Feb 082006
 
Authors: Meg Burd

Rushing to grab something for dinner can be a pain for most students – between classes, homework, a job and a busy social life, healthy eating often gets lost in the shuffle. For many, cooking at home gets put off in favor of grabbing a quick burger at the drive through, and besides, who really knows any good recipes these days?

The Salud! Cook and Lifestyle school at Whole Foods, 2201 S. College Ave., offers a chance for students to change that.

Offering a variety of cooking and lifestyle classes, the Salud! center at Whole Foods is an interesting opportunity for students and community members to pursue their interest in healthy foods, ethnic cuisine, crafts and a whole variety of other topics.

"We try to offer a whole spectrum [of classes]," says Salud! Coordinator Jan Finlander. With offerings as a diverse as a course on sushi to relaxation techniques to a course on creating a miniature magical garden, Salud! features an eclectic line up, which allows students a chance to try something new for a night and perhaps learn some new tools for managing busy lives and mealtimes.

Opening in July 2004 (shortly after the Whole Foods store opened), Finlander says that Salud! has quickly picked up a host of both new and regular students who come not only to learn new skills but also interact in a friendly, welcoming environment.

While Salud! features an diverse array of courses, Finlander notes that it is perhaps the cooking classes are some of the most popular for the school. For students in particular, Finlander feels the Salud! ethnic cooking classes offer a unique opportunity that extends beyond learning to make a great and healthy meal.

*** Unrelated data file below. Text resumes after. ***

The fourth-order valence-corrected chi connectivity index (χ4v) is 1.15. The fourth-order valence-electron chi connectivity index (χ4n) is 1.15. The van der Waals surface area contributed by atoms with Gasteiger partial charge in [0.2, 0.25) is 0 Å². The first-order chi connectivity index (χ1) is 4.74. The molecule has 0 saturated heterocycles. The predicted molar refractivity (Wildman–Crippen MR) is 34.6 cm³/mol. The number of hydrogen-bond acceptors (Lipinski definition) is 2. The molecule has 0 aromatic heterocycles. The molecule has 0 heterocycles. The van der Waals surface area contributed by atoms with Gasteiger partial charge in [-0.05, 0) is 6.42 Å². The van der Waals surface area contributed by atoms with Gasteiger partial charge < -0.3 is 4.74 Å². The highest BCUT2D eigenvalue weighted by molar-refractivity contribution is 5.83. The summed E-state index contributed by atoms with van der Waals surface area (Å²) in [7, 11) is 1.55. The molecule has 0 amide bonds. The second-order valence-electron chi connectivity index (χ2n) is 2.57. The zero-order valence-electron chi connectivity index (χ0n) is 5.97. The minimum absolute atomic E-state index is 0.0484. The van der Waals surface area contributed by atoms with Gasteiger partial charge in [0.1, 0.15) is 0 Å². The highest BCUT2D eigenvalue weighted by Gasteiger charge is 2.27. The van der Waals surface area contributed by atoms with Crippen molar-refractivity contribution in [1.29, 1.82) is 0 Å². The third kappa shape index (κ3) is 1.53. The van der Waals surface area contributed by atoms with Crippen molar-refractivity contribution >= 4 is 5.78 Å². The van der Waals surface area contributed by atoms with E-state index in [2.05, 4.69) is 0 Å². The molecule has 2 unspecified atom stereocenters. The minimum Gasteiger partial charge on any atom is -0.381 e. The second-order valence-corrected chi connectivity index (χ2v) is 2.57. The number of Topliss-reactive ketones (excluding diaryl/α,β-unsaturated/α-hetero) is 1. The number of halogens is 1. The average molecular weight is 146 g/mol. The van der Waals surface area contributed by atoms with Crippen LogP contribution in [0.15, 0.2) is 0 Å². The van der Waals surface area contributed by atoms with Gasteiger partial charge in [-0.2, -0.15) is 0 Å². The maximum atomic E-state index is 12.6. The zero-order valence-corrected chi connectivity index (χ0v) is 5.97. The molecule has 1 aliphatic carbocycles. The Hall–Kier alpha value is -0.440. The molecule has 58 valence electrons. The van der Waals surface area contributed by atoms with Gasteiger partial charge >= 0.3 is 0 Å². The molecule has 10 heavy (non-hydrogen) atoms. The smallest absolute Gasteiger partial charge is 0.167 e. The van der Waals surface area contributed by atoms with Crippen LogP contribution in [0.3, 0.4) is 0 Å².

"Not only are they reasonably priced," said Finlander of the cooking classes, "but the menus are incredibly healthy. The ingredients tend to be low cost, and having an opportunity to experience another culture is great."

For example, Finlander notes, the Vegetable Biryani class taking place on Feb. 16 offers students a chance to work with instructor Sapna von Reich, a native of India (and one of Salud's most popular teachers) to create a delicious rice dice, along with several complementary side dishes such as a yogurt salad, Indian pickles, lentil flour wafers and a Southern Indian banana dessert.

"It's not only a cooking class, but a full blown dinner," Finlander said. For $25, students not only get to eat the five course dinner prepared as well as learn about the cultural roots of the meal, but also take home a new cooking skill.

As Finlander remarks, many times restaurants that offer such meals might be tasty, but also full of grease or buttery fat. By learning the healthy recipes at Salud! and making it at home, students can cut out much of this grease and fat to create a leaner, delicious meal. And, for budget conscious students, the price for the five-course meal "is comparable to a restaurant meal," Finlander notes.

For Lee Seltsam, a graduate student in environmental health, learning new ways of eating and cooking are important tools for healthy living.

"I think the problem is age," said Seltsam of many college students' tendency to often eat greasy and unhealthy fast foods. "Once they notice that 'freshman forty,' maybe they'll start to pay attention."

For Seltsam, eating healthy is an important part of his lifestyle, but he is restricted (as many students are) by a budget. "I try to eat healthy, and do it cheaply, too."

Seltsam said many students grab quick prepackaged snacks at times simply because it is cheap, and, he says, many just don't think about it. For students to eat better, Seltsam says knowing about nutrition as well as ways to fix healthy meals is important. "I think education would be the key," he said.

At Salud!, Finlander hopes that the eclectic educational classes they offer will indeed help students to learn not only about healthier eating and cooking, but also introduce them to new cultural experiences in the kitchen as well.

For information on the Salud! classes, please visit the Whole Foods location or see their Web site at www.wholefoods.com.

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